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Physician Assistant and Nurse Practitioner - What is the Difference?

Updated on April 28, 2013

Physician Assistant

With the coming changes in healthcare, there is a growing need to expand the reach of primary care physicians without sacrificing the quality of patient visits, or dramatically increasing the cost. Even as far back as the mid 1960’s, there were some far-seeing individuals who realized that shortages of doctors were inevitable, especially in some geographic locations. Thus, literally in the same decade, the 1960’s, two new fields of medicine were established, that of Physician Assistant and Nurse Practitioner. The questions often arise as to who these professionals are, what their education and training is, and what does their job entail in the whole scope of health care. A detailed look at each will answer many of these.

The first class of Physician Assistants graduated in 1967 from Duke University, having undergone rigorous instruction and training, much the same as today. To be accepted into a PA program, one needs to have fulfilled at least two years of undergraduate study, with the required basic courses being biology, chemistry, anatomy, physiology, and microbiology. Courses in Psychology, Math and English are recommended. Between 500 and 1000 hours of direct patient care are also required. These hours can come from EMT or paramedic work, as well as traditional hospital and clinic experience. These highly competitive programs also suggest a GPA of 3.5 or higher, and three letters of recommendation to be considered.

Once in the program, which takes about 27 months to complete, students take advanced science courses in all of the above fields as well as pathophysiology, behavioral science and medical ethics. Additionally, there are 2000 hours of clinical rotations in hospitals, doctors’ offices and walk-in clinics, covering all fields of medicine – pediatrics, general surgery, emergency, ob-gyn, internal and family practice. Continuing education after degree program is completed includes 100 hours every two years.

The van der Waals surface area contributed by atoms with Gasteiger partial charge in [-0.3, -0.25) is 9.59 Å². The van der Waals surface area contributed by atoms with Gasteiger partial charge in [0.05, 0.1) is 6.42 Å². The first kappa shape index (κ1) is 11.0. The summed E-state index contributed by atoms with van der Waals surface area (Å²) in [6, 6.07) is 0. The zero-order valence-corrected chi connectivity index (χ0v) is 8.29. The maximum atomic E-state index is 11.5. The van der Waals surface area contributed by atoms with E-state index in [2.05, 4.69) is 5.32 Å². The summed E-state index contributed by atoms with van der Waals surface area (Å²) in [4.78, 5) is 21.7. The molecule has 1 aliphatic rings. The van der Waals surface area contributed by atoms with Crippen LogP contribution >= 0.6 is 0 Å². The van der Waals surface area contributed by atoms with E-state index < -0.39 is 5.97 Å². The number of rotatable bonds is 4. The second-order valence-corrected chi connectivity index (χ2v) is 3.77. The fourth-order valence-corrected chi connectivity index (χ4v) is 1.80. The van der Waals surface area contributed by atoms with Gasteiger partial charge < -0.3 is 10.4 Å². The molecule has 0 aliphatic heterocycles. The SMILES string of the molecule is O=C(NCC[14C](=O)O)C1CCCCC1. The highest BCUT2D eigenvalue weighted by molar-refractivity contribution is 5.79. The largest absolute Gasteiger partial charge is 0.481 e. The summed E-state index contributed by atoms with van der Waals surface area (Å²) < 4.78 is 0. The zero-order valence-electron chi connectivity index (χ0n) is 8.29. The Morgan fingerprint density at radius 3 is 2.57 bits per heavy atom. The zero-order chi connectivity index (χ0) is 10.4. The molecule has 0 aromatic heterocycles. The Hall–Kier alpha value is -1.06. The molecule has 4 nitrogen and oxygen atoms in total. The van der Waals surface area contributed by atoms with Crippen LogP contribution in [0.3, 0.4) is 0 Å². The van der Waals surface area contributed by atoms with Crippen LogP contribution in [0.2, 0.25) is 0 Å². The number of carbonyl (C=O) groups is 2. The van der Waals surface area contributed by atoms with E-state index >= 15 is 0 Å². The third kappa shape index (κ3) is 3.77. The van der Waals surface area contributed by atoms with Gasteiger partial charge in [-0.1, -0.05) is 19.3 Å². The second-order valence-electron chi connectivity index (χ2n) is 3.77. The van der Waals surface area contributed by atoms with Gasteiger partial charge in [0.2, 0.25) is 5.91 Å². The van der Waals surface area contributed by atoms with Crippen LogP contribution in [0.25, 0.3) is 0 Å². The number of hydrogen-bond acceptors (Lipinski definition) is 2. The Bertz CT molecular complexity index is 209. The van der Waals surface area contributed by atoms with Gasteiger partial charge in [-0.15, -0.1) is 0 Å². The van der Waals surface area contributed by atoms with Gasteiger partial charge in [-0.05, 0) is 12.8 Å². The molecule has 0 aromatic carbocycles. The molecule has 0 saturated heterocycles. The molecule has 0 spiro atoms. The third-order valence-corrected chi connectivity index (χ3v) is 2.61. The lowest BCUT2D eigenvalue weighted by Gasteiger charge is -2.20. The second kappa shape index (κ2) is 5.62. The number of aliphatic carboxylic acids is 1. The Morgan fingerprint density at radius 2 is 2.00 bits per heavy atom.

Physician Assistants diagnose and treat illnesses, perform physicals, assist in surgery, make hospital rounds and provide patient education. They also can write prescriptions and order lab tests. Often, after a doctor does surgery or completes an initial evaluation on a patient, he or she will have the PA in the practice do the follow-up visits. This allows the doctor to treat other patients, while giving the initial patient a caring, competent medical professional who can spend more time examining and counseling, ensuring a positive experience.

Nurse Practitioner

Like Physician Assistants, Nurse Practitioners are also primary care providers, although their philosophy of care is somewhat different. All NPs are nurses first, so there is usually a nurturing aspect to their role. Often they work in fields such as family practice, women’s health, pediatrics – areas where there will be an ongoing relationship. Their focus is often wellness, patient education, and prevention. Usually they will work under a physician in a clinic or office, although some do go into private practice. In all 50 states, an RN license is required. Beyond that, some states, (27 of them), require a master’s degree in nursing, while the others require advanced training in the form of certification in a specialty area. These areas can include neonatology, gerontology, emergency, oncology and psychiatry.

Nurse practitioners treat patients by giving physicals, taking a detailed medical history, ordering tests, screenings and therapy, giving basic diagnoses and recommendations, and, in some states, prescribing medications. In some states, they can perform minor surgeries such as sutures, dermatological biopsies and casting.


Interestingly enough, the median annual salary in the United States for both Physician Assistants and Nurse Practitioners is $91,000. Of course, this varies by location, with the range being from $70,000 to $105,000.

With all the uncertainty surrounding the health care situation in our country, it is reassuring to know that both of these professions will continue to provide individuals and families with quality care, individual attention, and more affordable health care

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